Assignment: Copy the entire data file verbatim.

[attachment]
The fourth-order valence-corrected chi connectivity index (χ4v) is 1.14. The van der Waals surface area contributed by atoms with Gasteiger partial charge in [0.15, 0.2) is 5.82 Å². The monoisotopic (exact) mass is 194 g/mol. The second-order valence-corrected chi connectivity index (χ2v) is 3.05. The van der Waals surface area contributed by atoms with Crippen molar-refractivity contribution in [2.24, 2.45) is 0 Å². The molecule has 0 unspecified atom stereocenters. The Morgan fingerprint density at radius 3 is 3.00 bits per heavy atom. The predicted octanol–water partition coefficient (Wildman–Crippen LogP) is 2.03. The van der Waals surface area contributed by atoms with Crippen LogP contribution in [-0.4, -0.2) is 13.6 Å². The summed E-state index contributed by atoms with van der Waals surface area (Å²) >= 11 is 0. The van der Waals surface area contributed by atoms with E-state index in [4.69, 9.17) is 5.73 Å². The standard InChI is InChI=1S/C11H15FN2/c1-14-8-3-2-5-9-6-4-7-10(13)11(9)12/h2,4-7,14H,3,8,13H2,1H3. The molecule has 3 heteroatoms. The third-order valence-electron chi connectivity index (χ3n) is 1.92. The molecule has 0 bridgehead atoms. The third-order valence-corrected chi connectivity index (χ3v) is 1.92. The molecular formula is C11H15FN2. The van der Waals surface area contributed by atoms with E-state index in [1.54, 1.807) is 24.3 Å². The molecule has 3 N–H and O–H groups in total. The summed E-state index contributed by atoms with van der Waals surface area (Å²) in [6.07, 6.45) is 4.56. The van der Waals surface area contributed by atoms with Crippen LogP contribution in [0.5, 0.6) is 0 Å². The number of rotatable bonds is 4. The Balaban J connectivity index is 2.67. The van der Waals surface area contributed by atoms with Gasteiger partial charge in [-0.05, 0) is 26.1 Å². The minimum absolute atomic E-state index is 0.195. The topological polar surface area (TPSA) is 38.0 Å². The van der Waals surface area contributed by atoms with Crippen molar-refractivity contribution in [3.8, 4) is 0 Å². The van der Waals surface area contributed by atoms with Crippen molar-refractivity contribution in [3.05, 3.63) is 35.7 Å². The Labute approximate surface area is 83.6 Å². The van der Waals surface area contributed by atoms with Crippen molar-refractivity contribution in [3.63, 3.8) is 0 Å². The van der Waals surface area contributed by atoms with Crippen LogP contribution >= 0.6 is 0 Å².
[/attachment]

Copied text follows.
The fourth-order valence-corrected chi connectivity index (χ4v) is 1.14. The van der Waals surface area contributed by atoms with Gasteiger partial charge in [0.15, 0.2) is 5.82 Å². The monoisotopic (exact) mass is 194 g/mol. The second-order valence-corrected chi connectivity index (χ2v) is 3.05. The van der Waals surface area contributed by atoms with Crippen molar-refractivity contribution in [2.24, 2.45) is 0 Å². The molecule has 0 unspecified atom stereocenters. The Morgan fingerprint density at radius 3 is 3.00 bits per heavy atom. The predicted octanol–water partition coefficient (Wildman–Crippen LogP) is 2.03. The van der Waals surface area contributed by atoms with Crippen LogP contribution in [-0.4, -0.2) is 13.6 Å². The summed E-state index contributed by atoms with van der Waals surface area (Å²) >= 11 is 0. The van der Waals surface area contributed by atoms with E-state index in [4.69, 9.17) is 5.73 Å². The standard InChI is InChI=1S/C11H15FN2/c1-14-8-3-2-5-9-6-4-7-10(13)11(9)12/h2,4-7,14H,3,8,13H2,1H3. The molecule has 3 heteroatoms. The third-order valence-electron chi connectivity index (χ3n) is 1.92. The molecule has 0 bridgehead atoms. The third-order valence-corrected chi connectivity index (χ3v) is 1.92. The molecular formula is C11H15FN2. The van der Waals surface area contributed by atoms with E-state index in [1.54, 1.807) is 24.3 Å². The molecule has 3 N–H and O–H groups in total. The summed E-state index contributed by atoms with van der Waals surface area (Å²) in [6.07, 6.45) is 4.56. The van der Waals surface area contributed by atoms with Crippen LogP contribution in [0.5, 0.6) is 0 Å². The number of rotatable bonds is 4. The Balaban J connectivity index is 2.67. The van der Waals surface area contributed by atoms with Gasteiger partial charge in [-0.05, 0) is 26.1 Å². The minimum absolute atomic E-state index is 0.195. The topological polar surface area (TPSA) is 38.0 Å². The van der Waals surface area contributed by atoms with Crippen molar-refractivity contribution in [3.8, 4) is 0 Å². The van der Waals surface area contributed by atoms with Crippen molar-refractivity contribution in [3.05, 3.63) is 35.7 Å². The Labute approximate surface area is 83.6 Å². The van der Waals surface area contributed by atoms with Crippen molar-refractivity contribution in [3.63, 3.8) is 0 Å². The van der Waals surface area contributed by atoms with Crippen LogP contribution >= 0.6 is 0 Å².